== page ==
In this career quiz for Recreational Therapists, you will find out if working as one is right for you.
After taking this career quiz, you will find out if becoming a Recreational Therapist is the right career choice for you and if you should become one.
Best personality for this career
The Helpers and The Artists
People who are suitable for to be A Recreational Therapist like working with, communicating with, and teaching people. They like helping or providing service to others.
They also like working with forms, designs and patterns. They often require self-expression and the work can be done without following a clear set of rules.
Now let’s assume that your personality matches. Should you still consider becoming A Recreational Therapist?
Not so fast because you may or may not like what Recreational Therapists do at their day to day work.
At a typical day’s work, they Conduct therapy sessions to improve patients’ mental and physical well-being.
Recreational Therapists also Observe, analyze, and record patients’ participation, reactions, and progress during treatment sessions, modifying treatment programs as needed..
Here are some of the things that you can expect to be doing if you decide to become A Recreational Therapist.
|1.||Plan, organize, direct and participate in treatment programs and activities to facilitate patients’ rehabilitation, help them integrate into the community and prevent further medical problems.|
|2.||Develop treatment plan to meet needs of patient, based on needs assessment, patient interests and objectives of therapy.|
|3.||Prepare and submit reports and charts to treatment team to reflect patients’ reactions and evidence of progress or regression.|
|4.||Obtain information from medical records, medical staff, family members and the patients themselves to assess patients’ capabilities, needs and interests.|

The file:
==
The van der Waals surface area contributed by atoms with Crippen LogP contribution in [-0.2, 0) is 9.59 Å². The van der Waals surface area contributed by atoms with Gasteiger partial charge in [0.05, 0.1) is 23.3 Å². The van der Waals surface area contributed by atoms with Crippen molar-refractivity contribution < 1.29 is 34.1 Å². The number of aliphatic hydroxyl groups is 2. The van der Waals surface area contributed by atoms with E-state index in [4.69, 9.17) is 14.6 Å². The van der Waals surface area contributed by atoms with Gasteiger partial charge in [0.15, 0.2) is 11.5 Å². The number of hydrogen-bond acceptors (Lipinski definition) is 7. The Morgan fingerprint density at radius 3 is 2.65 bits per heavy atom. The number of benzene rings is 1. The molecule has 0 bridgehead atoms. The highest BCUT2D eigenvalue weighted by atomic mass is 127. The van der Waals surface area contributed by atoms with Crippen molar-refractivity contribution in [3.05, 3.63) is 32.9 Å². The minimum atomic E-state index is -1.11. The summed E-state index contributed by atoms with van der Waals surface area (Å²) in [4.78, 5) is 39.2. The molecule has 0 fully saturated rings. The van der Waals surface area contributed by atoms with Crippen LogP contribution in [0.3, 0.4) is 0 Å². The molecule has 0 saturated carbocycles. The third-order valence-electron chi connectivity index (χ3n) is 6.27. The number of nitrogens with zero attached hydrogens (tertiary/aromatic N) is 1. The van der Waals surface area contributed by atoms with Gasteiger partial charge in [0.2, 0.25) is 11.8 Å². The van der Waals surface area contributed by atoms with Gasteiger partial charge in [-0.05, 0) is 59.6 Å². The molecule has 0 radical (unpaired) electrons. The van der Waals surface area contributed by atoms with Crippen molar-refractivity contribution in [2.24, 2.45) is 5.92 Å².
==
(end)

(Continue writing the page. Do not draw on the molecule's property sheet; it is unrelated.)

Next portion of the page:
|5.||Counsel and encourage patients to develop leisure activities.|
You can read more about what do Recreational Therapists do here.
Generally, people who are suited for this job have Concern for Others and Self Control. Here are their top 5 characteristics.
|1.||Concern for Others|
Are Recreational Therapists introverts or extroverts?
According to our introvert and extrovert rating score, Recreational Therapists are ranked #834 out of 974 jobs for introverts and #78 for extroverts.
In this career quiz, there are 10 questions that will analyze if the Recreational Therapists career is right for you.
There are 3 answers to each question: Dislike, Okay and Like.
Answer “Dislike” if you tell yourself “Ugh… Sounds boring” or “I’m not sure”
Answer “Okay” if you tell yourself “Umm… I think I will be okay with that”
Answer “Like” if you tell yourself “Yes, I’m interested”
Ready? Let’s start
They provide and manage health education programs that help individuals, families, and their communities maximize and maintain healthy lifestyles. Collect and analyze data to identify community needs prior to planning, implementing, monitoring, and evaluating programs designed to encourage healthy lifestyles, policies, and environments. May serve as a resource to assist individuals, other healthcare workers, or the community, and may administer fiscal resources for health education programs.
They conduct recreation activities with groups in public, private, or volunteer agencies or recreation facilities. Organize and promote activities, such as arts and crafts, sports, games, music, dramatics, social recreation, camping, and hobbies, taking into account the needs and interests of individual members.
They teach secondary school subjects to educationally and physically handicapped students. Includes teachers who specialize and work with audibly and visually handicapped students and those who teach basic academic and life processes skills to the mentally impaired.
They coordinate activities in residential facilities in secondary and college dormitories, group homes, or similar establishments. Order supplies and determine need for maintenance, repairs, and furnishings. May maintain household records and assign rooms. May assist residents with problem solving or refer them to counseling resources.
They teach occupational, career and technical, or vocational subjects in public or private schools at the middle, intermediate, or junior high level, which falls between elementary and senior high school as defined by applicable laws and regulations.